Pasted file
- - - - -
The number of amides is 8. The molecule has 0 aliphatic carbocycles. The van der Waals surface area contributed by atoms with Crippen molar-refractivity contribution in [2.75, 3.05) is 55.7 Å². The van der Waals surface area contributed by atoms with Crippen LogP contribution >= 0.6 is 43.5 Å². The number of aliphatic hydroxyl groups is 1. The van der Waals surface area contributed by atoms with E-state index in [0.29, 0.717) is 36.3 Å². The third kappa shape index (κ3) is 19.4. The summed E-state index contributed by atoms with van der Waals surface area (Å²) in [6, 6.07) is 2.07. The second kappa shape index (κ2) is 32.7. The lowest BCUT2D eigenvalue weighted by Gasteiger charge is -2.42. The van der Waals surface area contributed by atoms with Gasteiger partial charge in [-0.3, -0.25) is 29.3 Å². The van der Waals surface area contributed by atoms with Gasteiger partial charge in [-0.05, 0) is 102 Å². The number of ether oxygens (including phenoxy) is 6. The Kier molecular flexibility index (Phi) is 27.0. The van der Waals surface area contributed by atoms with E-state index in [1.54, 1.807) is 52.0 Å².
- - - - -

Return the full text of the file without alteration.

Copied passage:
The number of amides is 8. The molecule has 0 aliphatic carbocycles. The van der Waals surface area contributed by atoms with Crippen molar-refractivity contribution in [2.75, 3.05) is 55.7 Å². The van der Waals surface area contributed by atoms with Crippen LogP contribution >= 0.6 is 43.5 Å². The number of aliphatic hydroxyl groups is 1. The van der Waals surface area contributed by atoms with E-state index in [0.29, 0.717) is 36.3 Å². The third kappa shape index (κ3) is 19.4. The summed E-state index contributed by atoms with van der Waals surface area (Å²) in [6, 6.07) is 2.07. The second kappa shape index (κ2) is 32.7. The lowest BCUT2D eigenvalue weighted by Gasteiger charge is -2.42. The van der Waals surface area contributed by atoms with Gasteiger partial charge in [-0.3, -0.25) is 29.3 Å². The van der Waals surface area contributed by atoms with Gasteiger partial charge in [-0.05, 0) is 102 Å². The number of ether oxygens (including phenoxy) is 6. The Kier molecular flexibility index (Phi) is 27.0. The van der Waals surface area contributed by atoms with E-state index in [1.54, 1.807) is 52.0 Å².